There is hope at last that our dysfunctional health system might be fixed. I say system, not services, because by and large the services are as good as anywhere in Europe if people can get access to them.
The disconnect, snail’s-pace development of primary care and overreliance on hospital services are the main system problems. Last week, Prof Michael O’Keeffe, an eye specialist in Temple Street Hospital, estimated that more than 4,000 children a year are referred to the hospital unnecessarily because community services are inadequate. “Children are not being treated in the community and are being dumped on to our outpatients [department]”.Waiting lists for eye services are now longer than 12 months.
The decision by Minister for Health Leo Varadkar to concentrate on providing universal GP and primary care services before putting in place a plan for universal health insurance is the right one. As the Minister put it: "We have a health service that's about treating disease and doing so in hospitals, whereas we should be trying to move towards a health service that's about keeping people well and treating them by and large in the community."
I couldn't agree more. Universal access to primary care will solve most of the problems that beset the health sector in one fell swoop.The language used by the Minister is new because he wants universal access to a wide range of primary care services, not just GP, including: optical and dental services; minor surgery; physiotherapy; public health nursing and treatment of chronic disease. According to the Minister: "If we don't get a handle on those things [diabetes, obesity, chronic heart and lung disease, and asthma] not only will it overwhelm our health service and our own health as people, it will overwhelm our economy as well."
Primary care services Every m
inister for health and every strategy document over the past 40 years has called for the development of comprehensive primary care services. In 2001, the Health Strategy: Quality and Fairness – A Health System for You said: "Primary care services will undergo major development to deliver an integrated community-based service, accessible to all on a round-the-clock basis".
This did not happen. During every one of the almost 38 years I worked in the health sector, acute hospitals overspent and used up funding earmarked for developments in primary and community care. The HSE 2014 National Service Plan shows that less than a quarter of the overall health budget is allocated to primary care, and most of that is spent on drugs. A staggering 66 million prescription items are expected to be dispensed to medical-card patients alone in 2014.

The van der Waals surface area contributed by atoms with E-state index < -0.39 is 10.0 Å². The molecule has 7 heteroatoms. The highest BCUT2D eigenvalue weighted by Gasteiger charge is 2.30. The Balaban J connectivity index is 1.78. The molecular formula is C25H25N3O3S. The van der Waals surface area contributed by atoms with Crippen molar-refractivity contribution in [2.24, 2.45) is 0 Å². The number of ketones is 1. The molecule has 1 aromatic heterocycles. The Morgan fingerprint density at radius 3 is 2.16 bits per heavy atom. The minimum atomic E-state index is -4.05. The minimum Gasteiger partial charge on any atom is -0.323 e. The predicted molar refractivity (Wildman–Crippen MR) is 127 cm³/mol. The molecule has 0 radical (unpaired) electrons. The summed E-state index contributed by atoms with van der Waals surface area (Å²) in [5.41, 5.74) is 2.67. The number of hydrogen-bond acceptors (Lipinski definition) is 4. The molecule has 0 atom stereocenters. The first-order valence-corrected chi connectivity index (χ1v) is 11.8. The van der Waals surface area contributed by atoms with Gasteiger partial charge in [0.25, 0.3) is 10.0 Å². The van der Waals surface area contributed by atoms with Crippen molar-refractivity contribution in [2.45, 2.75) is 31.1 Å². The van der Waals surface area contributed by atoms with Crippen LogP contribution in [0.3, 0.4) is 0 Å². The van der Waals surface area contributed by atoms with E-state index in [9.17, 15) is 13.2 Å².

There is hope now that comprehensive primary care services will finally be put in place. The main challenge will be persuading the public that these services have more than enough expertise to meet their needs. Most people believe hospital services must be better and feel short-changed if they are not referred to a consultant. Citizens are loyal to their local hospitals which, to them, represent safety and security. They do not see primary care in the same way and a majority of people see primary care as the GP.
Other services are something called “community care”, available to some older people and people with disabilities. Primary care is thought of as the place to go for a prescription, not an experience capable of promoting health, preventing disease and dealing with 80 per cent of chronic health problems. If the public are expected to believe in and pay for primary care in the same way they believe in and pay for hospitals, then primary care needs to be repackaged and rebranded.
Varadkar was minister for transport, tourism and sport when Fáilte Ireland repackaged and rebranded the west coast of Ireland as the Wild Atlantic Way. Everything was there already: scenery, walks and so on. All that was needed was to pull it together and offer a joined-up experience. The signs for the Atlantic way are great. Can primary care be repackaged and rebranded in a similar fashion? Like the Atlantic way, almost everything is there already. Just think of the signs used by the health sector; often incomprehensible, sometimes no more than a sheet of paper sellotaped to a door, or nameplates for standalone services. All primary care services need the same sign. Signs will not produce more services but will at least start people thinking about primary care as a coherent whole.
Dr Jacky Jones is a former HSE regional manager of health promotion and a member of the Healthy Ireland Council.